moonlighting laws in india

Moonlighting is becoming increasingly common in the Indian service sector as employees look to supplement their salaries with part-time jobs or business ventures outside of their primary full-time employment. This practice has raised ethical and legal concerns, with some companies taking a hard-line approach to moonlighting while others are more liberal in their policies. The legality of moonlighting within existing employment laws is a hotly debated topic, with the situation not entirely clear-cut.

Under the existing employment laws of India, moonlighting can be viewed under the ambit of dual employment, which is regulated under various statutes. For example, the Factories Act of 1948 stipulates that any worker engaged in a particular factory on a given day shall not be permitted to work for any other factory apart from the one they are engaged in. Similarly, the Industrial Employment (Standing Orders) Central Rules of 1946 impose the concept of “exclusive service,” barring workmen from acting against the interest of their employer or taking any additional employment role that may adversely affect their employer’s interest.

However, these laws do not extend to all working individuals or professionals, and moonlighting is mostly governed under the employment agreement entered between the employer and employee. Companies often impose non-compete, confidentiality, conflict-of-interest, and exclusive service clauses to protect their material business interests and ensure employee productivity. However, these restrictions must be reasonably exercised to avoid being overly restrictive towards the employee’s freedom of trade and profession, potentially invalidating them under Indian Contract Law.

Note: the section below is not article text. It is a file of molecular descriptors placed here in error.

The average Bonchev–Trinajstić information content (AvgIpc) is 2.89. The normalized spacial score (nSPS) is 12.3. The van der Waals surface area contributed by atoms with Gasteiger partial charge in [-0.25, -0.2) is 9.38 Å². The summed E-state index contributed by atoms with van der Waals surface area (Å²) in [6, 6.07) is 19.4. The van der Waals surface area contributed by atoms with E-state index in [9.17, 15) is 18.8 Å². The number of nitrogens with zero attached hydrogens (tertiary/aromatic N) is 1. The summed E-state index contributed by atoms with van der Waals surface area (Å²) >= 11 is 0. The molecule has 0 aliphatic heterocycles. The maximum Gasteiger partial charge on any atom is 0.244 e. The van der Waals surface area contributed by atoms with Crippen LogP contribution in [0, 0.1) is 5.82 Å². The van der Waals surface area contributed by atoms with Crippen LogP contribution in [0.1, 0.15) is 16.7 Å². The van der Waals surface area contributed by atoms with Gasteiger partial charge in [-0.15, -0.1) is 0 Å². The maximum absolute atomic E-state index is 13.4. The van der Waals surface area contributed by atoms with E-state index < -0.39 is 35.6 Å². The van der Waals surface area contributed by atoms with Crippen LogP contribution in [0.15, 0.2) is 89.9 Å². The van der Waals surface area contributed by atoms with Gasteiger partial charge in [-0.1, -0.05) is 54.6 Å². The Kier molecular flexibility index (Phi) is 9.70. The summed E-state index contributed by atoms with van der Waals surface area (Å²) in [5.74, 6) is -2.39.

The courts of India have taken a balanced stance on the matter, with the Supreme Court holding in the case of Niranjan Shanker Golikari vs. Century Spinning & Manufacturing Company Limited that exclusive service provisions during the period of the contract of employment when the employee is bound to serve their employer exclusively are not within the ambit of restraint of trade. Similarly, the Madras High Court held in the case of Government of Tamil Nadu vs. Tamil Nadu Race Course General Employees Union that if the contract otherwise provides or the master consents, there may not be any prohibition on having dual employers.

Therefore, under the prevailing employment laws of India, moonlighting is not a regulated practice, but it is always advisable to seek prior consent from the employer before carrying out such action. Employers should be mindful when laying down the terms of the employment agreement that any negative covenant in relation to the practice of moonlighting must be reasonably exercised and expressly substantiated as being carried out for the purpose of safeguarding business interests.

In light of the Covid-19 pandemic, many employers have shifted to the work-from-home model, leaving employees with extra hours to take up part-time projects or set up independent ventures to earn additional income. Infosys, for example, recently introduced a policy allowing employees to take up private gigs upon obtaining prior consent from the company. This more liberal approach indicates that companies are open to allowing employees to moonlight within a defined framework.

In conclusion, moonlighting is a recognized concept under the Indian service sector, but its legality is not entirely clear-cut. The prevailing employment laws do not regulate the practice, but employees must seek prior consent from their employers to avoid any potential legal or ethical concerns. Employers should exercise reasonable caution in laying down the terms of employment agreements, ensuring that any negative covenants related to moonlighting are substantiated and carried out for the purpose of safeguarding business interests.


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